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Publication Account

Date 1981

Event ID 1017989

Category Descriptive Accounts

Type Publication Account


St. Andrews boasts the oldest university in Scotland: it received its bull of foundation in 1413. The bull allowed for five faculties - canon law, civil law, theology, medicine and the liberal arts. These faculties had varying fortunes. For example, medicine was taught only spasmodically until the sixteenth century (Nicholson, 1975, 273) and in the poverty-stricken eighteenth century, the university sold medical degrees. St. John's College was the cornerstone of the university, formally established in 1419. Its main teaching sphere was to be arts and theology, but after 1461 the building fell out of use (Cowan, 1976, 232). Possibly St. John's had been superseded by the establishment of St.Salvator's College in mid-century. The stately tower and chapel beneath are part of Bishop Kennedy's original foundation, but the class rooms round about it are modern. The early sixteenth century witnessed the foundation of two more colleges, St. Leonards and St. Marys. St. Leonard's Chapel boasts some early work, but what remains of St. Mary's College has been considerably worked over and modernised (RCAM, 1933, 248-9). The University library was built in 1612 over the foundations of St. John's College. In 1747, the college of St. Leonard united with St. Salvator to help meet the financial needs of the institution.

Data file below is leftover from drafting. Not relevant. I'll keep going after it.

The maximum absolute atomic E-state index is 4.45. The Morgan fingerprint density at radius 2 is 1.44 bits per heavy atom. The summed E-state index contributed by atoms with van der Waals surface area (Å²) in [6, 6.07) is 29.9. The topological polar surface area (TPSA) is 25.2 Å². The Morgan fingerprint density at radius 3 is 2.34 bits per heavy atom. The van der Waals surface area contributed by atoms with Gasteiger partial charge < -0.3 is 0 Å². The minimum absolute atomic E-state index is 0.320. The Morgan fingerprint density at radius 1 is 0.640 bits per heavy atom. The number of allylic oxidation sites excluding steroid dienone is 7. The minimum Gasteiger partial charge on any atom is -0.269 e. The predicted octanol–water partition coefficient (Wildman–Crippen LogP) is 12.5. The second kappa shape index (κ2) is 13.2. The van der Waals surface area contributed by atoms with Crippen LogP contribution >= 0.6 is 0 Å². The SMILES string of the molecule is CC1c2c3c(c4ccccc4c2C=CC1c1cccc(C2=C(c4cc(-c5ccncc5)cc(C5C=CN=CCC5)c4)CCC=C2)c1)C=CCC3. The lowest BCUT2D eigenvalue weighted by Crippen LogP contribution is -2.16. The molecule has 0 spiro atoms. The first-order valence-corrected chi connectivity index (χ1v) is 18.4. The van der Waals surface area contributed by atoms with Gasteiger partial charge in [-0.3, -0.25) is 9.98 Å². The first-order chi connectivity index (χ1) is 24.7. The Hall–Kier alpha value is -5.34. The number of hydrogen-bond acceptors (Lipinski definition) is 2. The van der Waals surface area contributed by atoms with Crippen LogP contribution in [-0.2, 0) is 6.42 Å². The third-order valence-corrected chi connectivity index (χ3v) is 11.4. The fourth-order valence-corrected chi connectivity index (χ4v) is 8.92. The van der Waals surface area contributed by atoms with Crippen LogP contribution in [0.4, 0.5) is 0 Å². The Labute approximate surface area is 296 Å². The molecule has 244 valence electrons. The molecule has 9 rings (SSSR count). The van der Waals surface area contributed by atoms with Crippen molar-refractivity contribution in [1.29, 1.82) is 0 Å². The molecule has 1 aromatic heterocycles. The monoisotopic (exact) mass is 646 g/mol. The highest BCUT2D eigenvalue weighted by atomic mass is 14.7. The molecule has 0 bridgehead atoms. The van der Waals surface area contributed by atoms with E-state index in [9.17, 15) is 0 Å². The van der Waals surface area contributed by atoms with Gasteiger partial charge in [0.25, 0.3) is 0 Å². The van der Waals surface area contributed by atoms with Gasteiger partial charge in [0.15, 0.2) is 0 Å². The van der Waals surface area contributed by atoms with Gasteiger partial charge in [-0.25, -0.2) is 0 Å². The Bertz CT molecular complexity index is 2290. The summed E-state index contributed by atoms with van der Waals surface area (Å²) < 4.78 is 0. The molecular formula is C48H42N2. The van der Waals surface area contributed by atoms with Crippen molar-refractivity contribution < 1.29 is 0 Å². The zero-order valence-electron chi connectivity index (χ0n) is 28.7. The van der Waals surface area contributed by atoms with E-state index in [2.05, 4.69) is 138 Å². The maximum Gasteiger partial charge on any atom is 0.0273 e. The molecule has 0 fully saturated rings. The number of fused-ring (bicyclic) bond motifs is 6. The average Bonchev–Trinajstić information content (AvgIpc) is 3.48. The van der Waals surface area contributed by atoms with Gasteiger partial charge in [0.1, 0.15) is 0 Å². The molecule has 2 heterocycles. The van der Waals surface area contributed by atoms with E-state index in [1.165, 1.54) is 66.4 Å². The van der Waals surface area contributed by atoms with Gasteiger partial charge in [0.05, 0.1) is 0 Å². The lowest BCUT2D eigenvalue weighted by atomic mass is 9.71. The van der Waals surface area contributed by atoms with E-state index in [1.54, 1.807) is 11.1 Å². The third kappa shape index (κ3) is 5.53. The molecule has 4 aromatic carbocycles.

Information from ‘Historic St Andrews: The Archaeological Implications of Development’ (1981).

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